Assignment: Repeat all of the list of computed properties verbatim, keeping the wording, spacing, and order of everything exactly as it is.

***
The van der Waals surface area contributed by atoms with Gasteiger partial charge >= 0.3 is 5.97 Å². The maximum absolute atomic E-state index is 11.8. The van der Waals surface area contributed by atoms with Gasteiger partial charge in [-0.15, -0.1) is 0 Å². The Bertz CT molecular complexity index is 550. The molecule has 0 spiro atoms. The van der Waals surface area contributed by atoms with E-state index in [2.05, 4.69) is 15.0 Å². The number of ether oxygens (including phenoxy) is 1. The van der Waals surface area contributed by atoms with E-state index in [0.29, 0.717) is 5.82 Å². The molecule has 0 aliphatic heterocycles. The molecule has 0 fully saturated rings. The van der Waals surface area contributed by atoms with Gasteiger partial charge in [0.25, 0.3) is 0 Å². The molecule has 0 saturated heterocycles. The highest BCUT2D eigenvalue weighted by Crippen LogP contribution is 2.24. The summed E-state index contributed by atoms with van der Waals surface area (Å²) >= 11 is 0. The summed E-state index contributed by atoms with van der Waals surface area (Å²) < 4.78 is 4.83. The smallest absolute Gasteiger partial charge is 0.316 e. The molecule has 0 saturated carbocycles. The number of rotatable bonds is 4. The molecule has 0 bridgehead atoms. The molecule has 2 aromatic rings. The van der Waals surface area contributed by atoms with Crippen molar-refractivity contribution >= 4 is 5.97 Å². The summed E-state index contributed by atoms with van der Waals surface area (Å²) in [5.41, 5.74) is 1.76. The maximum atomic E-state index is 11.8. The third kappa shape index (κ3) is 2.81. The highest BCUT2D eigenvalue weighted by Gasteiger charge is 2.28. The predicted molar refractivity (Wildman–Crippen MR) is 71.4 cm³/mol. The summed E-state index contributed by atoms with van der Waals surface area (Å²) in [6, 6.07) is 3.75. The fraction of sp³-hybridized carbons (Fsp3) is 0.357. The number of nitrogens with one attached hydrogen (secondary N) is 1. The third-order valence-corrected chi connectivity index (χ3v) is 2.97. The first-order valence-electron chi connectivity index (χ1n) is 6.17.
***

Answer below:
The van der Waals surface area contributed by atoms with Gasteiger partial charge >= 0.3 is 5.97 Å². The maximum absolute atomic E-state index is 11.8. The van der Waals surface area contributed by atoms with Gasteiger partial charge in [-0.15, -0.1) is 0 Å². The Bertz CT molecular complexity index is 550. The molecule has 0 spiro atoms. The van der Waals surface area contributed by atoms with E-state index in [2.05, 4.69) is 15.0 Å². The number of ether oxygens (including phenoxy) is 1. The van der Waals surface area contributed by atoms with E-state index in [0.29, 0.717) is 5.82 Å². The molecule has 0 aliphatic heterocycles. The molecule has 0 fully saturated rings. The van der Waals surface area contributed by atoms with Gasteiger partial charge in [0.25, 0.3) is 0 Å². The molecule has 0 saturated heterocycles. The highest BCUT2D eigenvalue weighted by Crippen LogP contribution is 2.24. The summed E-state index contributed by atoms with van der Waals surface area (Å²) >= 11 is 0. The summed E-state index contributed by atoms with van der Waals surface area (Å²) < 4.78 is 4.83. The smallest absolute Gasteiger partial charge is 0.316 e. The molecule has 0 saturated carbocycles. The number of rotatable bonds is 4. The molecule has 0 bridgehead atoms. The molecule has 2 aromatic rings. The van der Waals surface area contributed by atoms with Crippen molar-refractivity contribution >= 4 is 5.97 Å². The summed E-state index contributed by atoms with van der Waals surface area (Å²) in [5.41, 5.74) is 1.76. The maximum atomic E-state index is 11.8. The third kappa shape index (κ3) is 2.81. The highest BCUT2D eigenvalue weighted by Gasteiger charge is 2.28. The predicted molar refractivity (Wildman–Crippen MR) is 71.4 cm³/mol. The summed E-state index contributed by atoms with van der Waals surface area (Å²) in [6, 6.07) is 3.75. The fraction of sp³-hybridized carbons (Fsp3) is 0.357. The number of nitrogens with one attached hydrogen (secondary N) is 1. The third-order valence-corrected chi connectivity index (χ3v) is 2.97. The first-order valence-electron chi connectivity index (χ1n) is 6.17.